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Soldier4Christ
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« on: November 14, 2006, 07:15:28 AM »

World's deadliest bugs in hands of terrorists
New technology coming to create lethal bacteria, viruses from scratch

NEW technology that would give terrorists the power to create deadly bacteria and viruses from scratch is only years away from completion and threatens to make existing controls on biological weapons obsolete, experts warned yesterday.

Synthetic biology is an emerging field that allows scientists to build micro-organisms from simple genetic material, in theory enabling the creation of deadly pathogens such as ebola or anthrax without access to existing stockpiles of the bugs.

The technology could also allow terrorists or scientists in rogue states to jumble the genetic signature of the bugs in order to render them unrecognisable to health experts dealing with an outbreak, potentially delaying treatment and preventing authorities from tracing the origin of an attack.

The concerns were raised at a biosecurity conference at Edinburgh University yesterday in the run-up to a major review of the Biological Weapons Convention in Geneva later this month.

Dr Ronald Atlas, a biosecurity expert, from the University of Louisville in the United States, said there was a "loophole" in current oversight measures.

"The looming threat right now is what synthetic biologists can do.

"There is significant oversight over who can acquire ebola or Marburg. But with synthetic biology, you can potentially synthesise de novo [from scratch] so you don't have to get the viruses from someone. If you can synthesise without the organism, by just taking chemicals, mixing them together and making Marburg; if I can just go out and make it from a chemistry set, that is a looming threat and in the near future that technical barrier is going to be falling."

Scientists have already shown how easy it can be to create synthetic viruses.

Last year, a team in New York created a synthetic polio virus using information about its gene sequence readily available on the internet and genetic material from one of the many companies that sell made-to-order DNA.

Alistair Hay, a toxicologist from Leeds University, said synthetic biology offered an opportunity to improve human health by, for example, allowing scientists to create DNA sequences that may help produce vaccines.

Jo Husbands, an arms control specialist at the US Academies of Science, said those working in synthetic biology had scared themselves with what the technology was capable of, and were already taking steps to safeguard their work.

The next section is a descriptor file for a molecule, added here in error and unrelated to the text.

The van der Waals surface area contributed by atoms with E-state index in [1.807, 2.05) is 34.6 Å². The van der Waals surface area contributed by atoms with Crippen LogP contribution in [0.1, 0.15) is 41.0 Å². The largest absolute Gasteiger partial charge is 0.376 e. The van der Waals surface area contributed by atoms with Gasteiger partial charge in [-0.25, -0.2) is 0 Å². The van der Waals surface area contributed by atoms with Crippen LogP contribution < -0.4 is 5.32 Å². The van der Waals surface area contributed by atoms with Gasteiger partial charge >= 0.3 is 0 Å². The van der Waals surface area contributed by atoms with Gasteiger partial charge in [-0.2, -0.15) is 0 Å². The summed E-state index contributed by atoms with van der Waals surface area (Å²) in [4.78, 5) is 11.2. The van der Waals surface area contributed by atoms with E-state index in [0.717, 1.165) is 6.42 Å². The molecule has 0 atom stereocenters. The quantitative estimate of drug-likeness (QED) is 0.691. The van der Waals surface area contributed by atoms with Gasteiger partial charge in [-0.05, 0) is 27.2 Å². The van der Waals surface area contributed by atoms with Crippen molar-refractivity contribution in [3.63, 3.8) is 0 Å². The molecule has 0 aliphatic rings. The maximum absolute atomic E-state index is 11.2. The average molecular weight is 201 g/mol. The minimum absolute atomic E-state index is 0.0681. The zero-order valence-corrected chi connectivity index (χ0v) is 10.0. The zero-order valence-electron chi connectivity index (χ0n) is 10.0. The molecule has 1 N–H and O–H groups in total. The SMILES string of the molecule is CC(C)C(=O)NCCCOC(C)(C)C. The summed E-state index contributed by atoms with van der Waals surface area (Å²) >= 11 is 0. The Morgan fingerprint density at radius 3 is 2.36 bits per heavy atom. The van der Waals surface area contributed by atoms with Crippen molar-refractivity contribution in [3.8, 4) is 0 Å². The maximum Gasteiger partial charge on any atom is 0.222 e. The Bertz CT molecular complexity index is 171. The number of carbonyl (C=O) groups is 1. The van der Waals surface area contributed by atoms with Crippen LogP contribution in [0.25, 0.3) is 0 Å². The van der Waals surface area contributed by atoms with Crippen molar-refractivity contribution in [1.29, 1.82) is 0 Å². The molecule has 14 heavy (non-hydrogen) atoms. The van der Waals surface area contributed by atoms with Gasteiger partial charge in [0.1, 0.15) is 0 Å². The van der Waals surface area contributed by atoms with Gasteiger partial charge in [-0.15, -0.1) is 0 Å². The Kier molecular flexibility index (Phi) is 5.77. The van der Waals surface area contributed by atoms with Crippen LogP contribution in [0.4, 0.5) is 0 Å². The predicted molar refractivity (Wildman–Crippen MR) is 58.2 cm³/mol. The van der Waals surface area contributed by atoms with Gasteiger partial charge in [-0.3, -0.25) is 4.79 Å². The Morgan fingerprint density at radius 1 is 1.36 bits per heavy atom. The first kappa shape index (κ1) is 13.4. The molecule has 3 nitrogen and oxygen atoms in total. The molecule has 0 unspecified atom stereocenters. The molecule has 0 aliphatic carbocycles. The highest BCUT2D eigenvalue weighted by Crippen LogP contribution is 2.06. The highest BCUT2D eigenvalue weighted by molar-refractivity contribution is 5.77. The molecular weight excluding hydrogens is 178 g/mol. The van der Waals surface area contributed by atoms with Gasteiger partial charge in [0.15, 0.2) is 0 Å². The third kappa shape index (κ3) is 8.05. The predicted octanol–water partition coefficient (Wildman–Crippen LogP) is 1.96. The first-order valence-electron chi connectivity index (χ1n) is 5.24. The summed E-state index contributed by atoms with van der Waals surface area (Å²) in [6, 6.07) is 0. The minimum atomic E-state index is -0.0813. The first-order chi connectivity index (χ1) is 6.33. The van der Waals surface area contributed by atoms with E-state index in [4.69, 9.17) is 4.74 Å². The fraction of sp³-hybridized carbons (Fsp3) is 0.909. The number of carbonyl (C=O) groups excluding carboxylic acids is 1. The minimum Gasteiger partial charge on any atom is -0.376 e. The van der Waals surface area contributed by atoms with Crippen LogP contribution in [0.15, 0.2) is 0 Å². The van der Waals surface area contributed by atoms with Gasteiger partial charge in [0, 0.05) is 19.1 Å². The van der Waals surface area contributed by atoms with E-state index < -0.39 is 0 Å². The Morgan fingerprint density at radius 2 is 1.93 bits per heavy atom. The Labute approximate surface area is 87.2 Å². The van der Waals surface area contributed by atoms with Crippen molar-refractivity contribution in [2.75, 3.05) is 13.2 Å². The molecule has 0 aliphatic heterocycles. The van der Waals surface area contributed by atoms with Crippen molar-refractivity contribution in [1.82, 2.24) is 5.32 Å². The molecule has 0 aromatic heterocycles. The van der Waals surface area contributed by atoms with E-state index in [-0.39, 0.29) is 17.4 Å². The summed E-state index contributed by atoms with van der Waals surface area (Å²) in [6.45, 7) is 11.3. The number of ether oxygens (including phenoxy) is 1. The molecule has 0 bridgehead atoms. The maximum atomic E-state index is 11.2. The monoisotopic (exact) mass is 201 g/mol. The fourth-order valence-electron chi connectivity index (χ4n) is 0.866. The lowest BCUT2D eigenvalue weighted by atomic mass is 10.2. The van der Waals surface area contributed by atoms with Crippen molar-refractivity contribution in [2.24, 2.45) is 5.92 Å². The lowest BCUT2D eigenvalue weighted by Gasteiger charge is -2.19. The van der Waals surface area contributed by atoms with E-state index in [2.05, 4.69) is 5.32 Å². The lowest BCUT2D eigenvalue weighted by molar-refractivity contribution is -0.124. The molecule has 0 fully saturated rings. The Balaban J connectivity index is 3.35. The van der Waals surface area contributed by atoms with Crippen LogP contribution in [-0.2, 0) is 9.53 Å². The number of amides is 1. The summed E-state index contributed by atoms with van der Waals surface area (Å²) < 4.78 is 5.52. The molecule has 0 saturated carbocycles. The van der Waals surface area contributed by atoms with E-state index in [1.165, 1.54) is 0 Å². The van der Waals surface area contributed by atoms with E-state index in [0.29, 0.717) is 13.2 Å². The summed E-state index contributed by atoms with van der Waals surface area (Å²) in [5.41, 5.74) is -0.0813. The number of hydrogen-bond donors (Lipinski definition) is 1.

"It's a fascinating case of a scientific community and people doing this research trying to minimise the risk," she said.

Synthetic biology has been added to the agenda of the Biological Weapons Convention review, but it is unlikely to prompt an amendment to the treaty. The convention has been a source of international disagreement ever since its adoption in 1972. Unlike non-proliferation agreements on chemical and nuclear weapons, the BWC does not include a policing or enforcement function to tackle non-compliance.

Al-Qaeda is determined to acquire the technology to carry out a nuclear attack on the West, a senior Foreign Office official said yesterday.

The official warned that Osama bin Laden's terrorist network was trawling the world for the materials and know-how to mount an attack using nuclear, chemical or biological weapons.
Deadly organisms

EBOLA: One of the most deadly viruses known to man, ebola causes massive internal bleeding, which spills out through the orifices. Nine out of ten people die within ten days.

SMALLPOX: Highly contagious with 30 per cent mortality rate, smallpox exists only in labs in the US and Russia. Soviet scientists tried to combine it with ebola into a "doomsday" bug.

MARBURG VIRUS: Almost identical to ebola, it causes haemorrhagic fever and internal bleeding for which there is no effective treatment. It has a fatality rate of about 30 per cent.

ANTHRAX: A bacteria that is fatal without antibiotic treatment. It becomes "weaponised" when in aerosol form. Used in a terrorist mail attack in the US in 2001, killing five.

INFLUENZA: Concerns were raised earlier this year when scientists re-created a strand from the deadly Spanish flu outbreak of 1919, which killed more in total than the First World War.

SALMONELLA: Although not the most lethal virus, this tummy-bug was used in the first bioterrorism attack, in Oregon in 1984, when 751 people were infected by tainted salads. All survived.
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Joh 9:4  I must work the works of him that sent me, while it is day: the night cometh, when no man can work.
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